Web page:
DBCP was introduced to agriculture in the U.S. in 1955; as reported by the European Environment Agency, a mere six years later, laboratory experiments showed that the compound shrank rodent testicles and greatly reduced sperm quality and quantity; still, the chemical industry marketed the pesticide, and it became a commercial success. By 1975, production had reached 25 million pounds per year, and its use had spread from the U.S. to Central America, West Africa, the Philippines, and the Caribbean.

According to EPA, until 1977, DBCP was used on more than 40 different crops in the U.S. Then, EPA suspended registration for all products containing DBCP (excepting use on pineapple crops in Hawaii) from 1977 to 1979. In 1985, the agency announced its intent to cancel all registrations for DBCP; after that, even the use of existing stocks of DBCP was prohibited. Although agricultural use of the compound was functionally banned in the U.S. in 1979, primarily for causing sterility, its use continued abroad. In Nicaragua, for example, DBCP was legal from 1973–1993. Also, U.S.-based banana and pineapple producers continued to use Nemagon through the early 1980s at their production sites in countries with poorer environmental standards.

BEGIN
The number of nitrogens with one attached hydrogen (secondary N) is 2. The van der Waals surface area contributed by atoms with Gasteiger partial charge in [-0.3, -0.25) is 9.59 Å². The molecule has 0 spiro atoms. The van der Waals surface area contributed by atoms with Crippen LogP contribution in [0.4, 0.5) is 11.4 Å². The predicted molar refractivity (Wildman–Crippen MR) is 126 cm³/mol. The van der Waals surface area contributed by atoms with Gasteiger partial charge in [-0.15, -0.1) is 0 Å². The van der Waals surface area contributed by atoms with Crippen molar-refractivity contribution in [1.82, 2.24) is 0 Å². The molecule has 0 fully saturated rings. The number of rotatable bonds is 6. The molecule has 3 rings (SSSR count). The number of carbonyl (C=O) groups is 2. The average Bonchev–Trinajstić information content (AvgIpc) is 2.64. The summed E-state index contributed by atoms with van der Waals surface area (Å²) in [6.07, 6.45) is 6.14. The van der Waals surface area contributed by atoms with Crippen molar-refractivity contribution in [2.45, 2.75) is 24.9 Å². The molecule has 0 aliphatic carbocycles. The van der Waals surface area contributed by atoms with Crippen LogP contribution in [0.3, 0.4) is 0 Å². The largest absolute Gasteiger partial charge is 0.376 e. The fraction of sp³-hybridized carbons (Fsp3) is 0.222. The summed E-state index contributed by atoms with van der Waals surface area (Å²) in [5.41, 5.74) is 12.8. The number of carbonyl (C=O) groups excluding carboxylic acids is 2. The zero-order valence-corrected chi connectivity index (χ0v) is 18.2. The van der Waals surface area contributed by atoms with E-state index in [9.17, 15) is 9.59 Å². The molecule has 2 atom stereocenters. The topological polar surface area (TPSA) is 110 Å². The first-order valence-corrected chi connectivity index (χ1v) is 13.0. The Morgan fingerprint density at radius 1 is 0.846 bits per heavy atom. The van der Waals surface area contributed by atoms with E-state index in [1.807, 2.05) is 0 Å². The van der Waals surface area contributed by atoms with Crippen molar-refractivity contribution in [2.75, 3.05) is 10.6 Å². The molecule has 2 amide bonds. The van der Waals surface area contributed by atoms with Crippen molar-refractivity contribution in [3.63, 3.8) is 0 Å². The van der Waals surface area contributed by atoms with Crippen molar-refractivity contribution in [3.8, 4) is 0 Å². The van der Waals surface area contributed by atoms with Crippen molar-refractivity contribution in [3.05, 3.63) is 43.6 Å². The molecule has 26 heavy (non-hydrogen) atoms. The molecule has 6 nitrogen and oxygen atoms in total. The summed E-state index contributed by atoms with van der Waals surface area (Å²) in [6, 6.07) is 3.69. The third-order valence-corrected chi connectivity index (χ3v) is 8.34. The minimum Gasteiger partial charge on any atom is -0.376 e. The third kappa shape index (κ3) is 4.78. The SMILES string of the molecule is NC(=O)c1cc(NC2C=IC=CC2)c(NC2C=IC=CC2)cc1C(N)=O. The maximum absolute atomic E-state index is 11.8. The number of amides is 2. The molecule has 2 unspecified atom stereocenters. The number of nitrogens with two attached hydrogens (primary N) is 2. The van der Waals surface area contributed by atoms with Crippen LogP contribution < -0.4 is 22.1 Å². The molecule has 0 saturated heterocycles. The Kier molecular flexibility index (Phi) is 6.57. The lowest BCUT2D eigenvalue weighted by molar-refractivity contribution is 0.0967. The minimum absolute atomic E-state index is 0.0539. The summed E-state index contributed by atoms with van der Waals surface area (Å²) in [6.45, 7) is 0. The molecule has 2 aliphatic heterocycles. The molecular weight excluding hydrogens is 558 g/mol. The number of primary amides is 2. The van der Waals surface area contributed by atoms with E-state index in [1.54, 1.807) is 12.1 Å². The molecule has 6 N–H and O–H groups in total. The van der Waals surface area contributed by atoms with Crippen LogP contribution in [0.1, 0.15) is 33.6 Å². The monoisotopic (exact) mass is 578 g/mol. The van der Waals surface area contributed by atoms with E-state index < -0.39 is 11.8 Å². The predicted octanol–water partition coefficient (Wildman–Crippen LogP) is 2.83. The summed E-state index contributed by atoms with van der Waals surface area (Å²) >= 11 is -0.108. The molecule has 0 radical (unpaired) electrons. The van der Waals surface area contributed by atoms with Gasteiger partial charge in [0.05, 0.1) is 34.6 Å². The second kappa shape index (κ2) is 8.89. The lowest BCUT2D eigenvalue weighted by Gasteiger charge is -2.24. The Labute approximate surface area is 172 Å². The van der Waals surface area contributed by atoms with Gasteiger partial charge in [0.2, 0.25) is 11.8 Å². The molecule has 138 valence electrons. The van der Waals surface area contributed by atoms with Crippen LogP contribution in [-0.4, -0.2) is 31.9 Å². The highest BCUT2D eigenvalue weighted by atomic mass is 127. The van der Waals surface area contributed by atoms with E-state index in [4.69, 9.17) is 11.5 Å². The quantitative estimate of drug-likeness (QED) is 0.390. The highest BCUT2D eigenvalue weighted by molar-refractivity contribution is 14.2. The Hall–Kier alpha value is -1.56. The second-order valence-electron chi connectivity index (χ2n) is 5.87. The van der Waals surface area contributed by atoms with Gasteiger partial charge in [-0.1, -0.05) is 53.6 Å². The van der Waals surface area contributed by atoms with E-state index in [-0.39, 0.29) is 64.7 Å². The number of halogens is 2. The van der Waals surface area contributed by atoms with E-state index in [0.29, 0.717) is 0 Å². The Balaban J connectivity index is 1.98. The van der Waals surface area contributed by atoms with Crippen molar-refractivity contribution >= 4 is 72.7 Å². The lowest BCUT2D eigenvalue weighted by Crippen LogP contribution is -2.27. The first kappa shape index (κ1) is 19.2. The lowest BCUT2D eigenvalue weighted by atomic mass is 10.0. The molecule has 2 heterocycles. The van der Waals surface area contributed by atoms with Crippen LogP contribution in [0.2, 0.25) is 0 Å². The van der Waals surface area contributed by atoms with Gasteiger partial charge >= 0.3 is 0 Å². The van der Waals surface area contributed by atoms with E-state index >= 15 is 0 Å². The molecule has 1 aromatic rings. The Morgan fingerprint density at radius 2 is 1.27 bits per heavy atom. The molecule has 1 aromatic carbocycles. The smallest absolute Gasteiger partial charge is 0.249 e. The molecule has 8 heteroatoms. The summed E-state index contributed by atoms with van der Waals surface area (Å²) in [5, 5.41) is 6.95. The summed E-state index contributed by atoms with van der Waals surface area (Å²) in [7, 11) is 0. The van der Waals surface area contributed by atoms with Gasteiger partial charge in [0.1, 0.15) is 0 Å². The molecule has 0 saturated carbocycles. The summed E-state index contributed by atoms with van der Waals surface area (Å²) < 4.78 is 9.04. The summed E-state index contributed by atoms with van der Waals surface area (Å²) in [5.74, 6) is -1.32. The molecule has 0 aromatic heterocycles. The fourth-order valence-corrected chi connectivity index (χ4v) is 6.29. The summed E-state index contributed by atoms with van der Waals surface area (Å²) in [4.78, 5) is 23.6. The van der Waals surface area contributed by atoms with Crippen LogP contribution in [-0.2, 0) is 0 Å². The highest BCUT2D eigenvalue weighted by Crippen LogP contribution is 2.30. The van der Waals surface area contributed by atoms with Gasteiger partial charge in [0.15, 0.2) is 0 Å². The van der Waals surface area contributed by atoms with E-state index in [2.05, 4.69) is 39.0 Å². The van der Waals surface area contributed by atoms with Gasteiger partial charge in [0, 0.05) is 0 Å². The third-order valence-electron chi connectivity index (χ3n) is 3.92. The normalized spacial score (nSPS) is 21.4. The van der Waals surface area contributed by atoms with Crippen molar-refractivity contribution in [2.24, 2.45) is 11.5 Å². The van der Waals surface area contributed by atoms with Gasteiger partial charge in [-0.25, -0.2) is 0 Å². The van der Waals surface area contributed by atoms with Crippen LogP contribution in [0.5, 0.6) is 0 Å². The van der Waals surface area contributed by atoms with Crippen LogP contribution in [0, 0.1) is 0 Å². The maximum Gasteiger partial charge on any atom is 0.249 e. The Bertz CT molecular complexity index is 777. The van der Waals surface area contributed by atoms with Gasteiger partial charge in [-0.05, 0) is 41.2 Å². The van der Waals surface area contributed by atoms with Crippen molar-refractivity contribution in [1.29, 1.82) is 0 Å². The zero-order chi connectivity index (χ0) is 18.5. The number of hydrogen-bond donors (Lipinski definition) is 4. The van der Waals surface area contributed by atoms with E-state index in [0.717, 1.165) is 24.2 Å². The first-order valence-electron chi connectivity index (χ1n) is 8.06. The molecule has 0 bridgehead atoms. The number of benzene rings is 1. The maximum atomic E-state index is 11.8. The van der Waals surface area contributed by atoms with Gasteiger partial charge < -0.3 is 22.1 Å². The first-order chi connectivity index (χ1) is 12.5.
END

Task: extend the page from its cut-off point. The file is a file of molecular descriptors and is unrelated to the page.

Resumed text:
In a pattern of corporate irresponsibility, if not actual malfeasance, now commonly recognized — think Big Tobacco, Big Fossil Fuels, Big Pharma, Big Chem — Shell (Royal Dutch Shell) and Dow Chemical were aware as early as 1958 of toxicological data from experiments on male rats demonstrating that exposure to DBCP caused reproductive anomalies, including reduced testes size at airborne exposures of 5ppm (parts per million), and at 20ppm, sterility in all subjects. (Dow Chemical merged for a time with DuPont to become DowDuPont; in spring of 2019, that company disaggregated into Dow, DuPont, and Corteva, the last of which handles the agricultural seed, trait, and chemicals strands of the business.)